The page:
Meanwhile, state media have continued their unsuccessful propaganda campaign to caricature the charismatic Dalai Lama - a figure who has gained international respect and renown as a man of peace - as a radical extremist bent on violence.

If the Dalai Lama were to die tomorrow, his death would only bring China's failed Tibet policy into sharper relief. True, Tibetans would lose a globally recognized symbol of their cause, but that would not solve Beijing's problems in the region.

At this point, the Dalai Lama's death would only widen the rift between Tibetans and their Chinese masters as Dharamsala and Beijing moved into high gear to compete for the naming of a successor, traditionally seen as a reincarnation whose birth coincides with his predecessor's death. The Dalai Lama has even considered breaking with tradition and naming his successor before he dies - although that raises difficult questions about reincarnation.

Certainly, no successor perceived to be anointed by Beijing would be regarded as legitimate.

Following the Dalai Lama's death, then, Tibet would continue to be the troubled, sporadically violent region that it is today. Unless, of course, Beijing succeeds in virtually wiping out its cultural and religious heritage - and that would be a far greater tragedy.

No sensible analyst of the thorny problem of Tibet would suggest independence for the restive region. That would be a denial of political reality and of the great economic advances Tibet has made under Chinese rule. But neither is it reasonable to expect Tibetans to accept the tragic cultural losses that Beijing has done its best to force upon them.

After 50 years of vilification, it is too much to expect China's leaders to accept the "middle way" proposed by the Dalai Lama, but some other way needs to be found, besides throwing rhetorical daggers and ratcheting up security every time Tibetans threaten to rise up against Chinese rule.

Yet, in the run-up to the new year and these sensitive anniversaries, the leadership has shown no signs of recognizing and correcting this failed policy. And the rest of the world is too worried about the economic downturn to care much about Tibet anymore.

For example, Tibet was barely mentioned during US Secretary of State Hillary Clinton's recent visit to China. Indeed, America's top diplomat was quite explicit about her country's priorities these days, saying that human rights "can't interfere with the global economic crisis, the global climate change crisis and the security crisis. We have to have a dialogue that leads to an understanding and cooperation on each of those."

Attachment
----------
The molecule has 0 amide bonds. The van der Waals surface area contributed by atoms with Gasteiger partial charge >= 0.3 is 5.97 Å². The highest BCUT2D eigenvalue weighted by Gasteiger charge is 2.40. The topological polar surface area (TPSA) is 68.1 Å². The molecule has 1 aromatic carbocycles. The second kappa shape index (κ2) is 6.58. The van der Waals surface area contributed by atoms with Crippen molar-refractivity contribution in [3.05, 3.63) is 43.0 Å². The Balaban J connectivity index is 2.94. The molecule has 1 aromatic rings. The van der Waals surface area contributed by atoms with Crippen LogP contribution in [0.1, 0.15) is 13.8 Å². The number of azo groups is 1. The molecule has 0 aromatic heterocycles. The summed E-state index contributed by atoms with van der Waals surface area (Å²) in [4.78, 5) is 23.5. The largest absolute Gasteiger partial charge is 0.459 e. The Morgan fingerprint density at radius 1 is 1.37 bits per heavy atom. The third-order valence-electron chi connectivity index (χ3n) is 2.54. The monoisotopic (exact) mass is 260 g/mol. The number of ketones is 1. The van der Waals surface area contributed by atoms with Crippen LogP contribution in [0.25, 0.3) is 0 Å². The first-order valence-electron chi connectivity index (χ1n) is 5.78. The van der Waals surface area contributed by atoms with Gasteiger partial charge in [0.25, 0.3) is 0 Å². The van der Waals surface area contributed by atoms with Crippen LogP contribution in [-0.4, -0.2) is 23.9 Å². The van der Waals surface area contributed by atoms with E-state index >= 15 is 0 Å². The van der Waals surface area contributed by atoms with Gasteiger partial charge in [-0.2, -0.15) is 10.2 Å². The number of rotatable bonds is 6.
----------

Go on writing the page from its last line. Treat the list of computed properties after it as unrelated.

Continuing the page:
In other words, human rights and religious freedom are side issues in a Sino-American relationship now driven by fears over the global economic meltdown, global warming and terrorism.

So it is likely Beijing will face little meaningful opposition to its approach to Tibet. Thus, permanent hostility toward China is building in the region, especially among monks who have been turned out of their monasteries, ordered to denounce the Dalai Lama and forced to take "patriotic education" classes and to study Chinese law instead of Buddhist scriptures.

This kind of throwback to Maoism may produce a few insincere expressions of loyalty to the Communist Party, but in the final analysis it will not win any hearts and minds. That will only happen when what is in those hearts and minds is honored and respected by the central government and when that government also honors the protection of religious freedom guaranteed in its own constitution.

China can and will retain control of Tibet, despite the separatist aspirations of Tibetan extremists, who are frustrated not just with Beijing but also with the more moderate demands for greater autonomy made by the Dalai Lama. But China will never truly bring Tibet into the fold of the nation unless it stops trying to win over Tibetans by beating down their protests, emptying their monasteries and smothering their cultural traditions.

Kent Ewing is a Hong Kong-based teacher and writer. He can be reached at kewing@hkis.edu.hk.